3.2.2    Fragmentation

Habitat and species fragmentation can occur through the breaking up of or loss of habitats resulting in interference with existing ecological units. Fragmentation can also result from impediments to the natural movements of species. This is relevant where important corridors for movement or migration are likely to be disrupted such as along river corridors when construction introduces a barrier to the free movement of species from one area of habitat to another.

A recent habitats and green infrastructure survey[5] within the lands in question identified that there are no sensitive habitats within the proposed Amendment area. The survey did however identify that the lands are linked to the River Barrow and River Nore cSAC by hedgerows and treelines. Fragmentation could may potentially occur as a result of the implementation of the Proposed Amendment if these ecological features are not safeguarded. Hedgerows are important ecological corridors for bat and bird species. Bats are protected under the Wildlife Acts of 1976 to 2010 and are listed on Annex IV of the EU Habitats Directive for strict protection. The value of these features could be enhanced if appropriate measures are taken to improve their quality as recommended by Blackthorn Ecology (2014).

3.2.3   Disturbance to Key Species

Disturbance to species supported by a European site is likely to increase where there is an increase in activity levels from recreation and amenity or from developments within or adjacent to sensitive designated areas. Sources of disturbance include noise, vibration, light, construction and operation activities or other sources of disturbance arising from recreation and amenity or from the inappropriate timing of works.

The proposed Amendment works are located adjacent to the River Barrow and River Nore cSAC, Otter are one of the qualifying interests of the cSAC are likely to occur along the corridor of the Kings River and associated semi-natural habitat to the south of the Amendment Lands. Otter are vulnerable to disturbance resulting from increased human activity along with the disturbance effects of construction related activities.

3.2.4   Changes in Key Indicators of Conservation Value

The key indicators of conservation value for the River Barrow and River Nore cSAC are water quality and quantity. Impacts on the cSAC may occur where the development occurs adjacent to or within the land zoned for cSAC designation. The Amendment lands occur adjacent to the cSAC and are hydrologically linked to the cSAC via a stream and drainage features to the south.

Development within the site could result in alterations to the hydrological regime or physical environment of the site through drainage, and / or discharges to watercourses. Surface water from the lands subject to the proposed Amendment is likely to naturally discharge to the stream along the western and southern boundary of the site. This stream in turn discharges directly into the King’s River which forms part of the River Barrow and River Barrow cSAC.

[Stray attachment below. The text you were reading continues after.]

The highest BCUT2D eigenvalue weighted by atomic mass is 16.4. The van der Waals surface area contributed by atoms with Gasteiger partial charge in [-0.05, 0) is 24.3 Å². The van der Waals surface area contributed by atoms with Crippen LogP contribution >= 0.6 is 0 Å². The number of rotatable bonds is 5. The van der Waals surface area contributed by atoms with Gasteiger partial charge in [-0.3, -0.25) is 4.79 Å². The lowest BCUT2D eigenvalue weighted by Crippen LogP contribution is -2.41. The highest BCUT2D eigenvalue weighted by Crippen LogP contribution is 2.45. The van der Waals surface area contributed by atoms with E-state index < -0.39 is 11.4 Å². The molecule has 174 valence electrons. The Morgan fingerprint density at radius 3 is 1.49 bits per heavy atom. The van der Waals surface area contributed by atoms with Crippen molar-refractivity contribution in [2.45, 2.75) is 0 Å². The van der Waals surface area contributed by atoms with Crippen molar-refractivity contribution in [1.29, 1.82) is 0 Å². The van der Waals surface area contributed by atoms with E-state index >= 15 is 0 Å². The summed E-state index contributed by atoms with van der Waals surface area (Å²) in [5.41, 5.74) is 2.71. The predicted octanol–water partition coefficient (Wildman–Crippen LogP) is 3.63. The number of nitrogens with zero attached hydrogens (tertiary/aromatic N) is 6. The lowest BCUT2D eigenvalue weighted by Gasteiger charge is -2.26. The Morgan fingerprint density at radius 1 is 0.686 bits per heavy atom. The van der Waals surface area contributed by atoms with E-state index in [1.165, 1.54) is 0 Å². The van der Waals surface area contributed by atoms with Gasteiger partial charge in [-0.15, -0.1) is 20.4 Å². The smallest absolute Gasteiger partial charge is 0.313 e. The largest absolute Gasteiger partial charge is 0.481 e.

Aquatic species and habitats for which the cSAC is designated (and are likely to occur downstream of the Amendment Lands) that could be impacted by any significant deterioration in water quality include Floating River Vegetation, Otter (Lutra lutra), Atlantic salmon (Salmo salar), and White-clawed crayfish (Austropotamobius pallipes).

3.3    Conservation Objectives

The Habitats Directive requires the focus of the assessment at this stage to be on the integrity of the site as indicated by its Conservation Objectives. It is an aim of NPWS to draw up conservation management plans for all areas designated for nature conservation. These plans will, among other things, set clear objectives for the conservation of the features of interest within a site. In the case of the River Barrow and River Nore cSAC, while a conservation management plan has not yet been prepared, detailed conservation objectives have been published (NPWS 2011)[6].

These site‐specific conservation objectives aim to define favourable conservation condition for the qualifying habitats and species at that site. The maintenance of the favourable condition for these habitats and species at the site level will contribute to the overall maintenance of favourable conservation status of those habitats and species at a national level.

Favourable conservation status of a species can be described as being achieved when: ‘population data on the species concerned indicate that it is maintaining itself, and the natural range of the species is neither being reduced or likely to be reduced for the foreseeable future, and there is, and will probably continue to be, a sufficiently large habitat to maintain its populations on a long-term basis.’

Favourable conservation status of a habitat can be described as being achieved when: ‘its natural range, and area it covers within that range, is stable or increasing, and the ecological factors that are necessary for its long-term maintenance exist and are likely to continue to exist for the foreseeable future, and the conservation status of its typical species is favourable’.